NOTHING ILLUSTRATED more powerfully Kabul’s rapid descent to chaos than the chilling scenes from the Hamid Karzai International Airport that played out on screens across the world Monday.
They showed crowds surging to the tarmac in a desperate bid to flee with gunfire echoing in the background, many of them scrambling up a ladder to board a parked plane, several running alongside an American military aircraft taxiing for takeoff, some clambering on to its wheels —and at least two spiralling down from the skies.
Each grainy image underlined the tragedy and despair that had engulfed a nation, abandoned by its main backers, the US and its Western allies, and overrun by the Taliban in a matter of days.
As night fell, at least seven people had reportedly died in the chaos at the airport, even as the US, France, Germany and New Zealand said they wereworking to get their citizens out — US officials even urged Taliban leaders in Qatar to not interfere in evacuation operations.
Inside the airport building, meanwhile, there was helplessness, hopelessness and desperation laced with panic on each face, and one fervent wish — to get out of “Taliban Afghanistan”. “Kuchh nahin karega Taliban. Aap aaram se raho (The Taliban won’t do anything to you, stay calm),” a man in his 20s tried to assure this reporter.
But then, the chaotic sequence of events from early Monday morning told a different story.
At about 4.25 am, a group of about 40-50 Taliban entered the Serena Hotel, most of them in their 20s and 30s. Soon, a small group of five started inspecting the facilities.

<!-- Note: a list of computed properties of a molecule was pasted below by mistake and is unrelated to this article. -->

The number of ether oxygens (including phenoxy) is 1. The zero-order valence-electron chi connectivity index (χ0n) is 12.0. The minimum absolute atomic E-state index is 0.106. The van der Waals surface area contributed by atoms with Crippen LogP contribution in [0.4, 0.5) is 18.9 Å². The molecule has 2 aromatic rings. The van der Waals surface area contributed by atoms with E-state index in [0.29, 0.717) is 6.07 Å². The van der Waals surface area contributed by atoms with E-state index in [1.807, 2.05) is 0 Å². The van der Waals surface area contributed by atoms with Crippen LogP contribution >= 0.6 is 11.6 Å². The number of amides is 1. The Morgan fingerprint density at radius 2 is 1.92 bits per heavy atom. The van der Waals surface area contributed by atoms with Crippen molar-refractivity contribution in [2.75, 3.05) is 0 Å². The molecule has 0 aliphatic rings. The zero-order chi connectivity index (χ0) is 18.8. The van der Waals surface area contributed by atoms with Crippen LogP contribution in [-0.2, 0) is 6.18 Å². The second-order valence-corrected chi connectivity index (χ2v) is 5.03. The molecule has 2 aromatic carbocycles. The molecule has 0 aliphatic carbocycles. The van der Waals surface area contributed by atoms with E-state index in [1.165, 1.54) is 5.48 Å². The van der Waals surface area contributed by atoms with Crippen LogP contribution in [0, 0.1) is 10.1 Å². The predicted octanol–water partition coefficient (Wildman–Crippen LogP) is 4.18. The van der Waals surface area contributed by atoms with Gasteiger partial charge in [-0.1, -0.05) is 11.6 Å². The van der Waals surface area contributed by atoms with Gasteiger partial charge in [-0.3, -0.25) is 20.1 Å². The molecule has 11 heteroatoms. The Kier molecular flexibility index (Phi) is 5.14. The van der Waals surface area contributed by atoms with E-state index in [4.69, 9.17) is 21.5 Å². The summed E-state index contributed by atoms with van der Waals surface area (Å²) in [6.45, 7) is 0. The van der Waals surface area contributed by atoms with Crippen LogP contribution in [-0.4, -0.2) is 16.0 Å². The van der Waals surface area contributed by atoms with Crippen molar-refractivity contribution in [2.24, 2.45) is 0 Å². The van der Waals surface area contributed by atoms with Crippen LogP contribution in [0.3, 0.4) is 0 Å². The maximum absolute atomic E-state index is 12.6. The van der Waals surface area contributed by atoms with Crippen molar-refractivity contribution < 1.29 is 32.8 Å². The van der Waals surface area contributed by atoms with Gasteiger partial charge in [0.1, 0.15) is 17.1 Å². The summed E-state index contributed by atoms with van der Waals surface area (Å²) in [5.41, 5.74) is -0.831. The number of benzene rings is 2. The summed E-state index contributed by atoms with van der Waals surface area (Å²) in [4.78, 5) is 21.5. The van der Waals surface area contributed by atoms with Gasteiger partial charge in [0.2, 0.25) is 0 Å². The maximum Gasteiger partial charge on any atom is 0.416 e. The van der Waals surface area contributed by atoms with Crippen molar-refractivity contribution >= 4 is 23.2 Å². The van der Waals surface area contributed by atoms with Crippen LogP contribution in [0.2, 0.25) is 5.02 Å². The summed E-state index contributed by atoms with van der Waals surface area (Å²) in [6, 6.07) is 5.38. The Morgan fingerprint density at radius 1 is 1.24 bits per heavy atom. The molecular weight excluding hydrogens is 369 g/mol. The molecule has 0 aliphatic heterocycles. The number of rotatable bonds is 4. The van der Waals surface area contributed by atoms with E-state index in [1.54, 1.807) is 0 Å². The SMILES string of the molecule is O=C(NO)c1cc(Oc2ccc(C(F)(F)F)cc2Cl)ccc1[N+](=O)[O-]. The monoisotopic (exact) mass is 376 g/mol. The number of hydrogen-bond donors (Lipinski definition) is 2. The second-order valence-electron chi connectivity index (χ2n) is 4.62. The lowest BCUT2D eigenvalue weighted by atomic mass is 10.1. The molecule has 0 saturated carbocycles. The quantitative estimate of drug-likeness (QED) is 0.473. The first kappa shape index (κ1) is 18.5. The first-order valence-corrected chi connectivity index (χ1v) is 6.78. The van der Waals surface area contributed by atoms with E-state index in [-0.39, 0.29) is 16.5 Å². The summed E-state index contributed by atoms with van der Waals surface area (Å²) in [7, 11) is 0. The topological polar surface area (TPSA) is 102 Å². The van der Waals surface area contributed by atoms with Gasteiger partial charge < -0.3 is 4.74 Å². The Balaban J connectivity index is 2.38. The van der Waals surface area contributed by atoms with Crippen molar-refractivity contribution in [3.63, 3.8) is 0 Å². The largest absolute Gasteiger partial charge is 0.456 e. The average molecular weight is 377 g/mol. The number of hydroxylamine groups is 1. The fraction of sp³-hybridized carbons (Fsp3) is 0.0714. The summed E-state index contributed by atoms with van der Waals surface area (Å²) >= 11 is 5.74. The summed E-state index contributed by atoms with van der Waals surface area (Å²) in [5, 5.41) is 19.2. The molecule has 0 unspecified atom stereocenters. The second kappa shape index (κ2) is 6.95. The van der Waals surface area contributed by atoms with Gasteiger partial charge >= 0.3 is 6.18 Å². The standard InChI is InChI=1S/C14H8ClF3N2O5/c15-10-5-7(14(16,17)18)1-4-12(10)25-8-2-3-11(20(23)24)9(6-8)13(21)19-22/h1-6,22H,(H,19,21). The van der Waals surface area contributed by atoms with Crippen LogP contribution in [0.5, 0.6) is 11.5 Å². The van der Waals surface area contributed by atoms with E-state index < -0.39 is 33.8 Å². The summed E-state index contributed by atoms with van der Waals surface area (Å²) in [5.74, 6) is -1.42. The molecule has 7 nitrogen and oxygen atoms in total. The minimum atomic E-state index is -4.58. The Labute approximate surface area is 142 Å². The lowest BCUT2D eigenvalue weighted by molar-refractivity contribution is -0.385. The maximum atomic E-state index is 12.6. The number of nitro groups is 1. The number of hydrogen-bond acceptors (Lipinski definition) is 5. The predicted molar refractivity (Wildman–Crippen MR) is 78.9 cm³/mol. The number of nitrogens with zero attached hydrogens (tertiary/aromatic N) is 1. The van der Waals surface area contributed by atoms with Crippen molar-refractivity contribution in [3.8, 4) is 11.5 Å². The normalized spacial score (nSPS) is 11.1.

By now, a group of people, including this reporter, had left the hotel to reach the airport at about 4.50 am. The car stopped at the entrance of the airport, from where the terminal is a kilometre’s walk away.
— Ahmer Khan (@ahmermkhan) August 16, 2021
It was still dark, but there was a steady stream of men, women and children, all walking with bags and essentials towards the airport. Outside the terminal was a roundabout with the words “I Love Kabul”, and six parked armoured vehicles manned by Taliban fighters to block access to the hundreds that had gathered. Occasionally, the Taliban would fire in the air to intimidate the crowd.
This scene played out on a loop till 6 am before the armoured vehicles finally let the crowds pass through. Inside, the terminal had been ransacked with broken glass littering the floor, and printers and bundles of A4 sheets looted from offices. There was chaos and mayhem all around.
Soon, the sound of gunfire echoed, with some reports claiming indiscriminate firing by the Taliban and rumours flying thick and fast of an exchange of fire between US and Taliban forces. US troops, meanwhile, fired in the air to stop people from trying to force their way onto a military aircraft.
Outside the airport, there was a palpable sense of fear as the traffic piled up and gun-toting Taliban stopped cars to check the occupants.
At the famed Green Zone, which houses the diplomatic enclave, the security ring was manned by the Taliban, and access to the embassies that were still functioning, including the Indian Embassy, was tightly controlled.
A Taliban guard at the entry gate said: “Till the Taliban structures come into place, we are not allowed to let people enter or exit the Green Zone.”
At the Indian embassy, officials hunkered down and watched the unfolding scenes on their TV sets while trying to establish channels of communication with the new regime. They had already prepared plans for evacuation, and were waiting for clearances.
All of them were bracing for a tense week ahead.
For this reporter, the one exchange that captured this tension took place at a check post. “Kahan jaana chahte ho?” asked a Taliban fighter. On hearing the response, he smiled menacingly and said: “India, ya India ke bahane Amreeka?”